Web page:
Would you eat a hamburger if it were made without killing a cow? Can you imagine a world where cruelty-free applies not just to shoes and shampoos but also to sausages and chicken nuggets?
Jason Matheny can. He’s not only a vegetarian, he’s a doctoral student and scientist at the University of Maryland in College Park, and he’s committed to changing the way meat gets to the dinner table. Last July, he and an international team of researchers announced a new method for “making” meat. Instead of slaughtering farm animals, they’re growing meat in the laboratory. “In theory, technology could produce the world’s entire supply of meat without ever killing a single animal,” says Matheny.
The technique involves a relatively painless process of removing muscle cells from a live animal through a thin needle, then letting the cells grow and divide in a sort of giant petri dish—a vat kept at the same temperature as the animal’s body and filled with glucose, amino acids and minerals. This nutritional soup is then poured onto large plastic sheets that are continually stretched to “exercise” the cells and keep them growing. After a few weeks, a millimeter-thick sheet of meat can be peeled off, rolled up and minced into hamburger.
“There are all sorts of ethical and health advantages to this technology,” Matheny says. “First, no animals have to be killed. In theory, we could collect cells from one of every type of animal now raised for food, rather than slaughtering 40 billion creatures each year.” Reducing the number of factory farm animals would also mean a tremendous reduction in land and water pollution caused by animal waste. According to the Department of Agriculture, food animals currently produce 1.6 billion tons of manure each year.
Vat-grown meat would also be safer and more healthful than today’s meat, Matheny says. “There are so many health problems associated with farmed meat. In addition to worrying about antibiotics, steroids and contamination, meat has a very high saturated fat content. But with tissue culture, we can reduce that or even replace it with a healthier fat,” he says. And people wouldn’t have to worry about mad cow disease or avian flu.
Will it sell?
Is lab-grown meat too weird or too sci-fi to ever become marketable? The Dutch don’t think so. They’ve invested nearly $5 million in research to cultivate pork from stem cells. The lead researcher, Henk Haagsman, PhD, a scientist at the University of Utrecht, believes they could have a ground meat product in as little as six years.
“Of course there are people who think this is Frankenstein food,” says Vladimir Mironov, MD, PhD, director of the Medical University of South Carolina Shared Tissue Engineering Laboratory in Charleston. “They see it as unnatural, but there is nothing unnatural here. We use animal cells and grow them in a cultured media. The only difference is that we don’t kill any animals.
Matheny takes it a step further. “We’ve already accepted plenty of bioengineered foods, such as wine, cheese, tofu and tempeh. None of them are found in nature.”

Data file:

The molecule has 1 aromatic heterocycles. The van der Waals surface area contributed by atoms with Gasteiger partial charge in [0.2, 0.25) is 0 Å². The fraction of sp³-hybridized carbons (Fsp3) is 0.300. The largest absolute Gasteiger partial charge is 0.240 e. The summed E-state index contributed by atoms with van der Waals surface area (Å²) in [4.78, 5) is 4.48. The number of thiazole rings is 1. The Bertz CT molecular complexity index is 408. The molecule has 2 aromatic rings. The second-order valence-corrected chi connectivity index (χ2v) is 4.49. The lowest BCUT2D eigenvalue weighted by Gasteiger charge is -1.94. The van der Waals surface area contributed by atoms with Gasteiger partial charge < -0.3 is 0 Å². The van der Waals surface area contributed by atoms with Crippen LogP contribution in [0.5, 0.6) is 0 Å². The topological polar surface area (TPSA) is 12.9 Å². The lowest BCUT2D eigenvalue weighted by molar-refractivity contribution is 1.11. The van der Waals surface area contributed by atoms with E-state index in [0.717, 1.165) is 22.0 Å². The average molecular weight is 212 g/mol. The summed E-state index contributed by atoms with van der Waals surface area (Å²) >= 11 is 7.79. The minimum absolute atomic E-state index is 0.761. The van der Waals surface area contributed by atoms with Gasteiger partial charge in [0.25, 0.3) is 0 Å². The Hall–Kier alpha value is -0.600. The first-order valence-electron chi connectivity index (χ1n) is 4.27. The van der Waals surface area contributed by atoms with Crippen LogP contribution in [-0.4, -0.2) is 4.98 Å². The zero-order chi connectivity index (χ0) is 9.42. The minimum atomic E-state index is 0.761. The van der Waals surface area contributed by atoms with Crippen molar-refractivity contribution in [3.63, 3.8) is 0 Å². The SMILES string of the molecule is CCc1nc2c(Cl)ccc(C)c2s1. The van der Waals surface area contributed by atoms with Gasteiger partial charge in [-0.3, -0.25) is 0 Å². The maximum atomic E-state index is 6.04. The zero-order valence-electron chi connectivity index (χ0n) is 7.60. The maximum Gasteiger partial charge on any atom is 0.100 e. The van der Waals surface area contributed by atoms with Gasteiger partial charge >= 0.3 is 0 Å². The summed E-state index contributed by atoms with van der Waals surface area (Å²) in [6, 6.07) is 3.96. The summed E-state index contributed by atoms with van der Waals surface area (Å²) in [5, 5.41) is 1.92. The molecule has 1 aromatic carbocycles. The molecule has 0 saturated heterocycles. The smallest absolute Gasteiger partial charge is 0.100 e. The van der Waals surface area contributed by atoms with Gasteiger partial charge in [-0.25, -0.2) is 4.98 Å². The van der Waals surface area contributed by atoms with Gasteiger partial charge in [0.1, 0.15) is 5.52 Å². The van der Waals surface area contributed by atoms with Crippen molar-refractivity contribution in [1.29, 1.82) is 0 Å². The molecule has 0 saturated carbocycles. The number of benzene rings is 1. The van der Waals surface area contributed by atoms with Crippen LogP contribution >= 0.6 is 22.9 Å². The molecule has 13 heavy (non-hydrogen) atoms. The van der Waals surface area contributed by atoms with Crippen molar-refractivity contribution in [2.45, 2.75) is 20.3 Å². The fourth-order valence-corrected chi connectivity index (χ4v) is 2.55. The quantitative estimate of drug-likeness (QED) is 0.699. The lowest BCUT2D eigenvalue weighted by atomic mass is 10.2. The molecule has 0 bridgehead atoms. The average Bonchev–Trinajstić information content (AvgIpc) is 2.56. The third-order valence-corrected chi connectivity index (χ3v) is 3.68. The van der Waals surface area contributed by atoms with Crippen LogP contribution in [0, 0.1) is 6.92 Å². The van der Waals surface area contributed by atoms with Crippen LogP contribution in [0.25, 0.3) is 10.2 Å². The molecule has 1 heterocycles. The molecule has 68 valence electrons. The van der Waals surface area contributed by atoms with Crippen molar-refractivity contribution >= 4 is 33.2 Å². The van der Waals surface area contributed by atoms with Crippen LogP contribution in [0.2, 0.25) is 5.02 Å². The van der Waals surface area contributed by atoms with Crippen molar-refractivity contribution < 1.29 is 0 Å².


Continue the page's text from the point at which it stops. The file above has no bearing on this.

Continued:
Also, contrary to what some might think, the process is completely different from cloning. “The kind of cell replication taking place is the same kind that occurs in our muscles when we exercise,” explains Matheny. “Cloning, on the other hand, involves reproducing an entire animal from a germ line cell, which is a highly artificial process.”
Even so, how realistic is this brave new world of murderless meat outside of The Netherlands? “If there is demand, it can be available and on the market in the next five to 10 years,” says Mironov. In fact, he sees a future where people will have countertop devices similar to breadmakers that could produce meat overnight. “It’s not a question of time, it’s a question of money. With a well-funded program, this could become a reality in the next decade,” he says. Cost is one of the biggest stumbling blocks. Scientists have yet to figure out how to get cells to proliferate inexpensively enough for lab-grown meat to be mass-produced and economical.
“Just like any new technology, it will be very, very expensive to produce at first,” says Mironov, “at least $5,000 per pound. But eventually, the price will go down dramatically—1,000 times. The Dutch wouldn’t be forging ahead if they didn’t believe that. Besides, they recognize that they don’t have enough land and they’re very concerned about the environment. They want to lead the way in this technology.”
What will vegetarians do?
John Cunningham, consumer research manager of The Vegetarian Resource Group in Baltimore, says he’s been hearing similar thoughts. “While most vegetarians wouldn’t consider going back to eating meat no matter how it was produced, many of them think this is a good idea for nonvegetarians,” he says.
But is it?
There are other key things to consider, says Gregory Jaffe, director of biotechnology at the Center for Science in the Public Interest, a food-safety advocacy group in Washington, DC, “including safety, nutrition, cost, taste and ultimately our culture and our connection to food. Even though we often eat highly processed foods—far removed from what’s grown in a field or produced on a farm—the bottom line will be whether people actually want to buy meat that’s grown in a vat. I don’t know if they will.”